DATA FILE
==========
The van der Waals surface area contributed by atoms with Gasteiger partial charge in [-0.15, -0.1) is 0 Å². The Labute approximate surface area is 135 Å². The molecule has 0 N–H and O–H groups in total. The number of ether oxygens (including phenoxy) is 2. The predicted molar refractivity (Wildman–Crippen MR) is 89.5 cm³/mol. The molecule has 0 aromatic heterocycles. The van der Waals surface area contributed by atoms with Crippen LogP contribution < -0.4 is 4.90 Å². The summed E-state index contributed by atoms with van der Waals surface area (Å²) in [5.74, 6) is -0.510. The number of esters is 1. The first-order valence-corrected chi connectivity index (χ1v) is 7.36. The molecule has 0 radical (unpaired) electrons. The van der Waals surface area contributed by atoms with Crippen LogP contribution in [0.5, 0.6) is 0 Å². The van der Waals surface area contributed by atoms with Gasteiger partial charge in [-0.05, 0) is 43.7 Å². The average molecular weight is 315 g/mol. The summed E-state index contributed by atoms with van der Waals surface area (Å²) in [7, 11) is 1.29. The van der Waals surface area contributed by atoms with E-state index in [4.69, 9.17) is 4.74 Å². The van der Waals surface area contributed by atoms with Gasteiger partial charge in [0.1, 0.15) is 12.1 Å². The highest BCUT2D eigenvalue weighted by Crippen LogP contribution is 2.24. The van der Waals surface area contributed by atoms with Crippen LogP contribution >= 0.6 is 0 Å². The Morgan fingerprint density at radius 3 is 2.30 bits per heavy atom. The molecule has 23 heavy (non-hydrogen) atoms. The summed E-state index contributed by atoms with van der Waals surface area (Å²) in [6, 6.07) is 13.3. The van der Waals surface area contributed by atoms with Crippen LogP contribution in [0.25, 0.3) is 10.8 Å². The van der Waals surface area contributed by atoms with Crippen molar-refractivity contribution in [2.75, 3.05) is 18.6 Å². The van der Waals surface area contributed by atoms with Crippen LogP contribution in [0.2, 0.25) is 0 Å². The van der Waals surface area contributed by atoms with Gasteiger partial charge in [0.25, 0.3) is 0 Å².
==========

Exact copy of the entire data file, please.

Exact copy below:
The van der Waals surface area contributed by atoms with Gasteiger partial charge in [-0.15, -0.1) is 0 Å². The Labute approximate surface area is 135 Å². The molecule has 0 N–H and O–H groups in total. The number of ether oxygens (including phenoxy) is 2. The predicted molar refractivity (Wildman–Crippen MR) is 89.5 cm³/mol. The molecule has 0 aromatic heterocycles. The van der Waals surface area contributed by atoms with Crippen LogP contribution < -0.4 is 4.90 Å². The summed E-state index contributed by atoms with van der Waals surface area (Å²) in [5.74, 6) is -0.510. The number of esters is 1. The first-order valence-corrected chi connectivity index (χ1v) is 7.36. The molecule has 0 radical (unpaired) electrons. The van der Waals surface area contributed by atoms with Crippen LogP contribution in [0.5, 0.6) is 0 Å². The van der Waals surface area contributed by atoms with Gasteiger partial charge in [-0.05, 0) is 43.7 Å². The average molecular weight is 315 g/mol. The summed E-state index contributed by atoms with van der Waals surface area (Å²) in [7, 11) is 1.29. The van der Waals surface area contributed by atoms with E-state index in [4.69, 9.17) is 4.74 Å². The van der Waals surface area contributed by atoms with Gasteiger partial charge in [0.1, 0.15) is 12.1 Å². The highest BCUT2D eigenvalue weighted by Crippen LogP contribution is 2.24. The van der Waals surface area contributed by atoms with Crippen LogP contribution >= 0.6 is 0 Å². The Morgan fingerprint density at radius 3 is 2.30 bits per heavy atom. The molecule has 23 heavy (non-hydrogen) atoms. The summed E-state index contributed by atoms with van der Waals surface area (Å²) in [6, 6.07) is 13.3. The van der Waals surface area contributed by atoms with Crippen LogP contribution in [0.25, 0.3) is 10.8 Å². The van der Waals surface area contributed by atoms with Crippen molar-refractivity contribution in [2.75, 3.05) is 18.6 Å². The van der Waals surface area contributed by atoms with Crippen LogP contribution in [0.2, 0.25) is 0 Å². The van der Waals surface area contributed by atoms with Gasteiger partial charge in [0.25, 0.3) is 0 Å².